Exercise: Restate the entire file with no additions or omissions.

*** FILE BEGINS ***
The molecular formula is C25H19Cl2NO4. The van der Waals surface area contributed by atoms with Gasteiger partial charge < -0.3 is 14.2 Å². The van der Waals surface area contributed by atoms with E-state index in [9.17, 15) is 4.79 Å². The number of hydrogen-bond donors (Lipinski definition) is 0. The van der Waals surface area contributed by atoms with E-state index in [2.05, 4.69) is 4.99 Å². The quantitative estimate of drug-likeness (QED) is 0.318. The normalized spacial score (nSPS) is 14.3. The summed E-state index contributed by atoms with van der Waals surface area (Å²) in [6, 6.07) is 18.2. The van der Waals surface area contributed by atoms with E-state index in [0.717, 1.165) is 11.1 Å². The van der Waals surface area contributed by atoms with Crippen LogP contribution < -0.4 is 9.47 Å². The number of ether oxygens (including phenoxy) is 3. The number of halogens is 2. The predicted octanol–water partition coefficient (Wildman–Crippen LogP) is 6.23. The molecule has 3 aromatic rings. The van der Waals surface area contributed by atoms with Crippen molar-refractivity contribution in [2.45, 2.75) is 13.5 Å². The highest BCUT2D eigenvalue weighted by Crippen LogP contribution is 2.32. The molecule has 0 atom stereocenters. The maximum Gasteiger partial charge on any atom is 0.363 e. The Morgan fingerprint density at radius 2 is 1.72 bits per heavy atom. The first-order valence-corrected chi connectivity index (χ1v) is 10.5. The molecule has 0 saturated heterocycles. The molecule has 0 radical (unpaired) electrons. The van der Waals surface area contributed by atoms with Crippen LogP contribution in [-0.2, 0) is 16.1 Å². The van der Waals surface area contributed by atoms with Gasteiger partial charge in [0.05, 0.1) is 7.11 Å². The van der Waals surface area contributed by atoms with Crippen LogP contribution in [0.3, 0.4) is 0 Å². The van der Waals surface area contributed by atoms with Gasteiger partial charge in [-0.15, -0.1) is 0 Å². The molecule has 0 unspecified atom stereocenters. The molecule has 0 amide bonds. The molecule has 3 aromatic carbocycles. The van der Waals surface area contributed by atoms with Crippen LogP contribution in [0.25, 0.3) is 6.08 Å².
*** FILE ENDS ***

The molecular formula is C25H19Cl2NO4. The van der Waals surface area contributed by atoms with Gasteiger partial charge < -0.3 is 14.2 Å². The van der Waals surface area contributed by atoms with E-state index in [9.17, 15) is 4.79 Å². The number of hydrogen-bond donors (Lipinski definition) is 0. The van der Waals surface area contributed by atoms with E-state index in [2.05, 4.69) is 4.99 Å². The quantitative estimate of drug-likeness (QED) is 0.318. The normalized spacial score (nSPS) is 14.3. The summed E-state index contributed by atoms with van der Waals surface area (Å²) in [6, 6.07) is 18.2. The van der Waals surface area contributed by atoms with E-state index in [0.717, 1.165) is 11.1 Å². The van der Waals surface area contributed by atoms with Crippen LogP contribution < -0.4 is 9.47 Å². The number of ether oxygens (including phenoxy) is 3. The number of halogens is 2. The predicted octanol–water partition coefficient (Wildman–Crippen LogP) is 6.23. The molecule has 3 aromatic rings. The van der Waals surface area contributed by atoms with Crippen molar-refractivity contribution in [2.45, 2.75) is 13.5 Å². The highest BCUT2D eigenvalue weighted by Crippen LogP contribution is 2.32. The molecule has 0 atom stereocenters. The maximum Gasteiger partial charge on any atom is 0.363 e. The Morgan fingerprint density at radius 2 is 1.72 bits per heavy atom. The first-order valence-corrected chi connectivity index (χ1v) is 10.5. The molecule has 0 saturated heterocycles. The molecule has 0 radical (unpaired) electrons. The van der Waals surface area contributed by atoms with Crippen LogP contribution in [-0.2, 0) is 16.1 Å². The van der Waals surface area contributed by atoms with Gasteiger partial charge in [0.05, 0.1) is 7.11 Å². The van der Waals surface area contributed by atoms with Crippen LogP contribution in [0.3, 0.4) is 0 Å². The van der Waals surface area contributed by atoms with Gasteiger partial charge in [-0.15, -0.1) is 0 Å². The molecule has 0 unspecified atom stereocenters. The molecule has 0 amide bonds. The molecule has 3 aromatic carbocycles. The van der Waals surface area contributed by atoms with Crippen LogP contribution in [0.25, 0.3) is 6.08 Å².